He wipes his face with a towel - it's a warm day for winter - then he adds: "Another great advantage of soccer therapy is that the players increase their endorphin levels - the happy hormone that makes you feel good after exercise. Many disabling mental conditions, like depression, are linked with reduced endorphins."
The game has ended. The reds have won, despite a spirited fight back from the whites. For the after-match celebrations, we all repair to a nearby, slightly rundown part of Rome, the port area where Alessandro grew up.
The story of a schizophrenic
We join Sandro and his mum in their small but cosy apartment. As Sandro showers down, his mum tells her son's life-story. Sandro was a perfectly ordinary, rather handsome young Italian man. He was working as a bodyguard for the Italian president. But the stress of carrying a gun, and worrying about assassination attempts, catalysed a latent psychosis in Alessandro.
As his mother puts it: "Suddenly he was talking to himself, talking to the TV. He lost his job. He had terrible mood-swings. I wanted to know if he was faking so I got a guitar and smashed it over his head. He wasn't faking, he just sat there. A few days later he ran out of the house and my other son had to call the police. Sandro was restrained. And that's when it all began."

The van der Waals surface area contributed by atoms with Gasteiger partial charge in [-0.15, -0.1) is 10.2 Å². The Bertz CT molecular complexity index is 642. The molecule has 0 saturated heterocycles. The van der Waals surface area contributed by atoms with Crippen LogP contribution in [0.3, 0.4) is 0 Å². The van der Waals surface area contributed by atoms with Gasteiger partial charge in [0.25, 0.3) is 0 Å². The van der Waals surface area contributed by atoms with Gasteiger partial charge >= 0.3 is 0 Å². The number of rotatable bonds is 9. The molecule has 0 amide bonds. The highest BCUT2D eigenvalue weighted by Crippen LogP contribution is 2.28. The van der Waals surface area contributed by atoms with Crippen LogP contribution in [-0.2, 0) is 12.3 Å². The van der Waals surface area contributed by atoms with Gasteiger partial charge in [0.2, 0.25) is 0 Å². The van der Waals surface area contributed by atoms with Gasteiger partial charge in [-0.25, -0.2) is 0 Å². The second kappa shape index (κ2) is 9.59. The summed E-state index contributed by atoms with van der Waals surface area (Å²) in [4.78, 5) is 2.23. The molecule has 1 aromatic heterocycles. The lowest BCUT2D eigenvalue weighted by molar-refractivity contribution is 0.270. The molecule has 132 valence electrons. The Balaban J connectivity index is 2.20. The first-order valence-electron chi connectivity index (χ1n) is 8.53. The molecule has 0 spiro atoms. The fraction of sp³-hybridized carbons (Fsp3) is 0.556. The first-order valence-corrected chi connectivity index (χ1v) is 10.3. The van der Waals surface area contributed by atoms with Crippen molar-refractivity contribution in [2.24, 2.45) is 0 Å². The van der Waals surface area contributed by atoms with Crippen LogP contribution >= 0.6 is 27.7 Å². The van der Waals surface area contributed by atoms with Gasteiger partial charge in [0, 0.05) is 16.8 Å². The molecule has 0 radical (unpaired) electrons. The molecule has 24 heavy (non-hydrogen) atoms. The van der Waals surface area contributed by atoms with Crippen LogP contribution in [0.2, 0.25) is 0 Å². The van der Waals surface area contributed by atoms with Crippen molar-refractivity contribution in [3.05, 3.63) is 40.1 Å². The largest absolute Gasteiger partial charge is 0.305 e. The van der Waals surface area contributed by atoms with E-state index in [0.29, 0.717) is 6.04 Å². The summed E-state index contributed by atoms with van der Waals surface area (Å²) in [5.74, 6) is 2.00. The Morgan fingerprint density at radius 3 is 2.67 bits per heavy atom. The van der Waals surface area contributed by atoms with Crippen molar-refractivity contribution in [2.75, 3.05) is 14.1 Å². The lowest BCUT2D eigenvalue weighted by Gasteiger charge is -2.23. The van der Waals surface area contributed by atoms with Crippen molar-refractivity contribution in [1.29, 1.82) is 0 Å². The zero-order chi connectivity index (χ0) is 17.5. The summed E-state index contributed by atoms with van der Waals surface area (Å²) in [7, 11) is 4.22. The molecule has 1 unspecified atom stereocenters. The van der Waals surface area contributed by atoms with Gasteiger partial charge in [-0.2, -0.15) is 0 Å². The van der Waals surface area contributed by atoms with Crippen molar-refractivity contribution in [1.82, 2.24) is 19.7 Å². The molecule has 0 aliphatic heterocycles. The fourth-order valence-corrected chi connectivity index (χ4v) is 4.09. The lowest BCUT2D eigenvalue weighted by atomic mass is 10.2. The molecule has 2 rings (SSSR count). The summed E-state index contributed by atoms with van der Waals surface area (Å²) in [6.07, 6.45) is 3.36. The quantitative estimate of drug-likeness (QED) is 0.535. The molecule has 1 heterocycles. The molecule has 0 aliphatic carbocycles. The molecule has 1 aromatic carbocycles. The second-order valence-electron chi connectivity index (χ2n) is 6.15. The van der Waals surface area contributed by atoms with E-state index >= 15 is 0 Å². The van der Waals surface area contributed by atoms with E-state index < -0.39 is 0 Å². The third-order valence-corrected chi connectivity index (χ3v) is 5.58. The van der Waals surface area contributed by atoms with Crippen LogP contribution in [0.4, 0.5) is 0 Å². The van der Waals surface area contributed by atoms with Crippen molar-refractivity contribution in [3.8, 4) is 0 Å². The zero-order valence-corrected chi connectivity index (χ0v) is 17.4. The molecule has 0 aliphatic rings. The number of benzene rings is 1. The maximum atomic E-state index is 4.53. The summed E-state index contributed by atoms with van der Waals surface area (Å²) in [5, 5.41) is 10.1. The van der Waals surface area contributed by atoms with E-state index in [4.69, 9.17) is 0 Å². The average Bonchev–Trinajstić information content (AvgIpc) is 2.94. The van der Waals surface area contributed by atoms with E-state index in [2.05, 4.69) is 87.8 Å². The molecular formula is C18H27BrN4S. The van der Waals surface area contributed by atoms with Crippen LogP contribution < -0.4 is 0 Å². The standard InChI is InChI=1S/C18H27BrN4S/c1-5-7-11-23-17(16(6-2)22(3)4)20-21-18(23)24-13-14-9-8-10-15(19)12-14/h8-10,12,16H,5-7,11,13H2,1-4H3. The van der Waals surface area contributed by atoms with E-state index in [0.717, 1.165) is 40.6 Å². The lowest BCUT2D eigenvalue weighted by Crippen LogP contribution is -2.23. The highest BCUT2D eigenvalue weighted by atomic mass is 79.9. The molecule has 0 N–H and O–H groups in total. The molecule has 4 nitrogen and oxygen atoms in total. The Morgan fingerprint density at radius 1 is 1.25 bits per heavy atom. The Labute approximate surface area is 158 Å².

Sandro returns. He opens a bottle of wine.
"I like to think that my mum was my first medication," he said. "I guess football was my second. Football worked for me because it helped me escape the prison of madness. Lots of people with my illness have died violently, they have accidents, or they kill themselves. And I was heading the same way: I was very mad. It was as if I was exploding, with all the millions of voices."
The moment is tense. His mum touches his shoulder; he goes on. "But then I started playing football, and I started to manage things. The weird thing is, the opposite team became the voices in my head, they embodied the voices, and that helped me. Because it made them real. And then I could cope."
The doorbell goes: Mauro the psychologist joins us. And then a second bottle of wine is opened, and the family laughter gets louder. There's a sense of celebration in the air. And no wonder. For people like Sandro, just getting through another day is a minor but important triumph.
A bit like winning a football match.